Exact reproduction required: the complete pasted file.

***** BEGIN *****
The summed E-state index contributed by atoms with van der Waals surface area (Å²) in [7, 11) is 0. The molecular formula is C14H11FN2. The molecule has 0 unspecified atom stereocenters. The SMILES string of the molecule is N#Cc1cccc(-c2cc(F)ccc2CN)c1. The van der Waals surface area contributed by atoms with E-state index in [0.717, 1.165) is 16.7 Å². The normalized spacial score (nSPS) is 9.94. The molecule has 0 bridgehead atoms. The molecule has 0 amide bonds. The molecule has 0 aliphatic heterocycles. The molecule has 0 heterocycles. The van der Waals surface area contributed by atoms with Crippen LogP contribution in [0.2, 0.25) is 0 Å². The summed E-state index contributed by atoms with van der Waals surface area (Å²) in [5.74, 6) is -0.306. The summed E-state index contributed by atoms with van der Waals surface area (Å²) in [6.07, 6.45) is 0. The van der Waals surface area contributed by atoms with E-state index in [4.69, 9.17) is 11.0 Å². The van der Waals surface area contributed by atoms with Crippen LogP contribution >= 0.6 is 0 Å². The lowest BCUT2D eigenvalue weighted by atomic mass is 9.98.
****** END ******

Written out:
The summed E-state index contributed by atoms with van der Waals surface area (Å²) in [7, 11) is 0. The molecular formula is C14H11FN2. The molecule has 0 unspecified atom stereocenters. The SMILES string of the molecule is N#Cc1cccc(-c2cc(F)ccc2CN)c1. The van der Waals surface area contributed by atoms with E-state index in [0.717, 1.165) is 16.7 Å². The normalized spacial score (nSPS) is 9.94. The molecule has 0 bridgehead atoms. The molecule has 0 amide bonds. The molecule has 0 aliphatic heterocycles. The molecule has 0 heterocycles. The van der Waals surface area contributed by atoms with Crippen LogP contribution in [0.2, 0.25) is 0 Å². The summed E-state index contributed by atoms with van der Waals surface area (Å²) in [5.74, 6) is -0.306. The summed E-state index contributed by atoms with van der Waals surface area (Å²) in [6.07, 6.45) is 0. The van der Waals surface area contributed by atoms with E-state index in [4.69, 9.17) is 11.0 Å². The van der Waals surface area contributed by atoms with Crippen LogP contribution >= 0.6 is 0 Å². The lowest BCUT2D eigenvalue weighted by atomic mass is 9.98.